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Mobile Telephony - LBC Post.

This week's Loose Blogger's Consortium topic is mobile telephony, suggested by that prolific blogger from Pune, Rummuser

I'm only fifty years young, but I remember a time, not so long ago, when telephones were as rare as hen's teeth in my neck of the woods. i'm talking about Dublin back in the seventies. It was quite the status symbol, having what is now known as a landline in your house.  I remember that there was great excitement in our house when I was just a teen and my mother applied for a telephone.  Our delight was somewhat dampened by the fact that we were told that we would only be able to get a phone when the Posts & Telegraph workers were working in our area - which, apparently, wouldn't be any time soon.  Until then, we had to use our neighbour's phone in matters of dire necessity, or failing that, the public telephone nearest our house, provided it was working.

Eventually, our number came up and we got our phone.  I still remember our first  telephone number.  We were so thrilled with ourselves.  The only drawback was that phoneless neighbours who were friendly with us now came to use our telephone in their times of necessity.  Ah, no one minds doing anyone a favour and we'd disturbed our own neighbours often enough before we got our own phone, but it was a bit of a pain when you were relaxing in front of the television and you had to get up to oblige someone.  Then some Traveller people stopped nearby used an open field nearby as a halting site.  Having no telephones and no water, they would knock on our door time and time again for a bucket of water or to use the phone.  They were very dignified and well mannered people and looking back now, I think it must have been so degrading for them to have to beg for what after all is the right of every citizen.  Water and the use of a telephone.  In fairness, they didn't ask to use the telephone very often, only when one of them was in hospital having a baby, which back in those days of pre-family planning Ireland, seemed to be almost every other week.  I'm twenty years away from Ireland, but I do hope the condition of the Traveller community has improved.  

I remember when I was in Ireland just over twenty years ago, mobile phones had begun to appear, but they were very expensive to make calls from and they were quite large.  When I first came out to India from Dublin twenty years ago, making a phone call home was a very big deal.  My husband had to take me out to a Public Call Office (PCO) and that was quite an outing.  And from there, to the mobile phone of today.  And not just the mobile, the smartphone.  The advances in telephone are really quite exciting.  I can now make free phone calls to my friend who lives in Fiji and to friends and relatives in Ireland.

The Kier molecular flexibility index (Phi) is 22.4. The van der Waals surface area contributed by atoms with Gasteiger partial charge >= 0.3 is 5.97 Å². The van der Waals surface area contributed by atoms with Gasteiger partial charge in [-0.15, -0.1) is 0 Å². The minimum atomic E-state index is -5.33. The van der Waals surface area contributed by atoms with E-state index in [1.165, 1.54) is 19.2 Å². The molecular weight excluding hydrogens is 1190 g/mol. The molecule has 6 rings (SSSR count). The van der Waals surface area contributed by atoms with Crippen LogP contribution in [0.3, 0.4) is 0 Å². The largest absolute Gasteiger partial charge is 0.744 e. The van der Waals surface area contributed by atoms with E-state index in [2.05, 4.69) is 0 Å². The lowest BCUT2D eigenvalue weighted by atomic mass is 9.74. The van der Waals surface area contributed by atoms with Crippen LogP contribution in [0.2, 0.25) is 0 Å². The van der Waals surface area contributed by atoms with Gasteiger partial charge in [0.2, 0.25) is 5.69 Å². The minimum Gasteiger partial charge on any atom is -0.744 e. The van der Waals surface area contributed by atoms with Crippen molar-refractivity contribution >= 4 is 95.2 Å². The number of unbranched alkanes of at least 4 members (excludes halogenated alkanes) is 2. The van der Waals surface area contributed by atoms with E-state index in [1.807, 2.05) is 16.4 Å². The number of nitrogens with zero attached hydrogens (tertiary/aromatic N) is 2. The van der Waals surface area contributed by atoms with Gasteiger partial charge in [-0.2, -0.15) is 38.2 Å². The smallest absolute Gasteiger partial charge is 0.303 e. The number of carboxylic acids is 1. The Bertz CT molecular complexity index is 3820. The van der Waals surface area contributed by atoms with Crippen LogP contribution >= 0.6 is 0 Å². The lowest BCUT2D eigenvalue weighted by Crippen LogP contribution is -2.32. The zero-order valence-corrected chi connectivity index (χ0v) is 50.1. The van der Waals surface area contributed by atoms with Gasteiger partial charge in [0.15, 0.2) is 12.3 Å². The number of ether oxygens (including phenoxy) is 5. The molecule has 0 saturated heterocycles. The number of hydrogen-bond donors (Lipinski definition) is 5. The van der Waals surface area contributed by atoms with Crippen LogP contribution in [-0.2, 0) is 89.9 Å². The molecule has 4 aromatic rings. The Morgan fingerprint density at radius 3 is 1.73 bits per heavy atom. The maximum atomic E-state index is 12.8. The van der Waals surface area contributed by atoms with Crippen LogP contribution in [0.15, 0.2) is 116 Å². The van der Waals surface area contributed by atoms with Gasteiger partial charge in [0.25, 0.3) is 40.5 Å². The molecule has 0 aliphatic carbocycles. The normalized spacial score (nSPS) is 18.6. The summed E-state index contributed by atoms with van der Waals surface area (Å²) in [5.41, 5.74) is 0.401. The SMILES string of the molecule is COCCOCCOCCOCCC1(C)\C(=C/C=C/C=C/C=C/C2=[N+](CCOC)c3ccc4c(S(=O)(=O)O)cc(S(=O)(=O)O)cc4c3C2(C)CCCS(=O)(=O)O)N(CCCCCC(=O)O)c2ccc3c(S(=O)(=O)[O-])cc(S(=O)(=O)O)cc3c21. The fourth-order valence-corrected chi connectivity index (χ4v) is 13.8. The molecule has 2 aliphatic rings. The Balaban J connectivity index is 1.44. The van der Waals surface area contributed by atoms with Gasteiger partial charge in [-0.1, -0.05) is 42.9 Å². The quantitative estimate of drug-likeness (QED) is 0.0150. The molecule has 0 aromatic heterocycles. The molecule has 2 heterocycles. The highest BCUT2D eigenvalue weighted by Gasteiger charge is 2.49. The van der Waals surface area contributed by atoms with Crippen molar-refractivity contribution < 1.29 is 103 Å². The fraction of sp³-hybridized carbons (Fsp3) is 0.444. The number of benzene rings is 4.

I can carry a phone in my handbag and that in itself is so significant. Who would have thought it?  I know I couldn't have.

This is my weekly post for the Loose Bloggers Consortium, a diverse, worldwide group of bloggers who post weekly on the same topic.  I have left links to other LBC bloggers in the actual post and have put the names and links to fellow LBC bloggers in the sidebar.  Not all our LBC bloggers post every week, but if you're looking for some interesting blogs to read, you are most welcome to visit my friends.  You may even find some alternative takes on the current topic of  MOBILE TELEPHONY.

Comments

  1. You bring back memories for me of neighbours coming to our house to use the phone. One neighbour whose husband had a stroke and hospitalised, came every morning to call the hospital, yet everyday she could not bring herself to make the call, so my mother phoned for her.

    Another girl came in every Friday night to phone her boyfriend who was studying in London, she did nothing but fight with him during the calls. We were not listening, but could not help overhearing her in any part of the house. He eventually came back to Ireland, they married and alas he died suddenly early this year.

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  2. From what you describe, these now ubiquitous mobile phones repesent freedom. (Even if they're also electronic leashes.)

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  3. The telephone technology reminds me quite of bit of the way computer technology has evolved. We went from computers that took up an entire room, to computers that can fit in your purse. We've really seen a lot in our lifetime, haven't we?

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  4. I often wonder what the "us" of the past would have said if we'd been told about mobile phones! My mum didn't get a phone until after I'd left home :-) x

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  5. Preoccupation with other matters precludes me from being a prolific blogger now. I barely manage two per week out of which one is the LBC and the other is the story series, both of which I am committed to.

    PCOs STD Booths and the electronic exchanges of the 80s thanks to Sam Pitroda brought modern telephony to India. When this was closely followed by the mobile telephony, India leap frogged into the 21st Century by completely eliminating the earlier cable enabled telephony and many of the advances that we have made in rural India is thanks to that one development.

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